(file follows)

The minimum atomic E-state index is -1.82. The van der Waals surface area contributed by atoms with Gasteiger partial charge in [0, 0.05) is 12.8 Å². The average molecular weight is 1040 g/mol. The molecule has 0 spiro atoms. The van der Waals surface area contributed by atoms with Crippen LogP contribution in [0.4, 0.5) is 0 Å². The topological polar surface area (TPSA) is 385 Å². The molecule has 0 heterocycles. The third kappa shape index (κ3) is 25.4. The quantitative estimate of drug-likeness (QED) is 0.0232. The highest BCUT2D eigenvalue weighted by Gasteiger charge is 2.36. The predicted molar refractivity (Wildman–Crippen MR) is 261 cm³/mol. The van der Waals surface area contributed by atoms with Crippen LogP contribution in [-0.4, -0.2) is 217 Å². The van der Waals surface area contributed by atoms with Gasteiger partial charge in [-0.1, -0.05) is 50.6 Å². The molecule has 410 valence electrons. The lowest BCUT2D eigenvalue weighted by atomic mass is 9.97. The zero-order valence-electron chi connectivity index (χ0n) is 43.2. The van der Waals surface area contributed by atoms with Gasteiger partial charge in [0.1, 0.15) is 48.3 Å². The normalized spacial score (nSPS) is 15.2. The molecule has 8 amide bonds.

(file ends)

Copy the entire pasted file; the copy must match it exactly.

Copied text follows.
The minimum atomic E-state index is -1.82. The van der Waals surface area contributed by atoms with Gasteiger partial charge in [0, 0.05) is 12.8 Å². The average molecular weight is 1040 g/mol. The molecule has 0 spiro atoms. The van der Waals surface area contributed by atoms with Crippen LogP contribution in [0.4, 0.5) is 0 Å². The topological polar surface area (TPSA) is 385 Å². The molecule has 0 heterocycles. The third kappa shape index (κ3) is 25.4. The quantitative estimate of drug-likeness (QED) is 0.0232. The highest BCUT2D eigenvalue weighted by Gasteiger charge is 2.36. The predicted molar refractivity (Wildman–Crippen MR) is 261 cm³/mol. The van der Waals surface area contributed by atoms with Crippen LogP contribution in [-0.4, -0.2) is 217 Å². The van der Waals surface area contributed by atoms with Gasteiger partial charge in [-0.1, -0.05) is 50.6 Å². The molecule has 410 valence electrons. The lowest BCUT2D eigenvalue weighted by atomic mass is 9.97. The zero-order valence-electron chi connectivity index (χ0n) is 43.2. The van der Waals surface area contributed by atoms with Gasteiger partial charge in [0.1, 0.15) is 48.3 Å². The normalized spacial score (nSPS) is 15.2. The molecule has 8 amide bonds.